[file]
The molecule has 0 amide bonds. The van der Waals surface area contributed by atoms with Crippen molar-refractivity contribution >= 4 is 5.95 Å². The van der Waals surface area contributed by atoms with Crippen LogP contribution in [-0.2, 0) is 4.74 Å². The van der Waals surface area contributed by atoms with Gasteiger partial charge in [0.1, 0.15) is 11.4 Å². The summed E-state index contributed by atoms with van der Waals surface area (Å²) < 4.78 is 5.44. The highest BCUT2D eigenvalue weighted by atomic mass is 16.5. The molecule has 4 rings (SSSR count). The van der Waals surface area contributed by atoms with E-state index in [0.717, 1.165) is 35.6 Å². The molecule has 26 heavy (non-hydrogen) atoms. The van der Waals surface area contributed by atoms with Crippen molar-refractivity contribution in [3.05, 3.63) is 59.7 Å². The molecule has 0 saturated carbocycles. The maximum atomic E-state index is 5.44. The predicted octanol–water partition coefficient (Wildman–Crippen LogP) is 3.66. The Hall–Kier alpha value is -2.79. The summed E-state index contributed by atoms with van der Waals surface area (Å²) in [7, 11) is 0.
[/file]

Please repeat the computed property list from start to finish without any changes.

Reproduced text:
The molecule has 0 amide bonds. The van der Waals surface area contributed by atoms with Crippen molar-refractivity contribution >= 4 is 5.95 Å². The van der Waals surface area contributed by atoms with Crippen LogP contribution in [-0.2, 0) is 4.74 Å². The van der Waals surface area contributed by atoms with Gasteiger partial charge in [0.1, 0.15) is 11.4 Å². The summed E-state index contributed by atoms with van der Waals surface area (Å²) < 4.78 is 5.44. The highest BCUT2D eigenvalue weighted by atomic mass is 16.5. The molecule has 4 rings (SSSR count). The van der Waals surface area contributed by atoms with E-state index in [0.717, 1.165) is 35.6 Å². The molecule has 26 heavy (non-hydrogen) atoms. The van der Waals surface area contributed by atoms with Crippen molar-refractivity contribution in [3.05, 3.63) is 59.7 Å². The molecule has 0 saturated carbocycles. The maximum atomic E-state index is 5.44. The predicted octanol–water partition coefficient (Wildman–Crippen LogP) is 3.66. The Hall–Kier alpha value is -2.79. The summed E-state index contributed by atoms with van der Waals surface area (Å²) in [7, 11) is 0.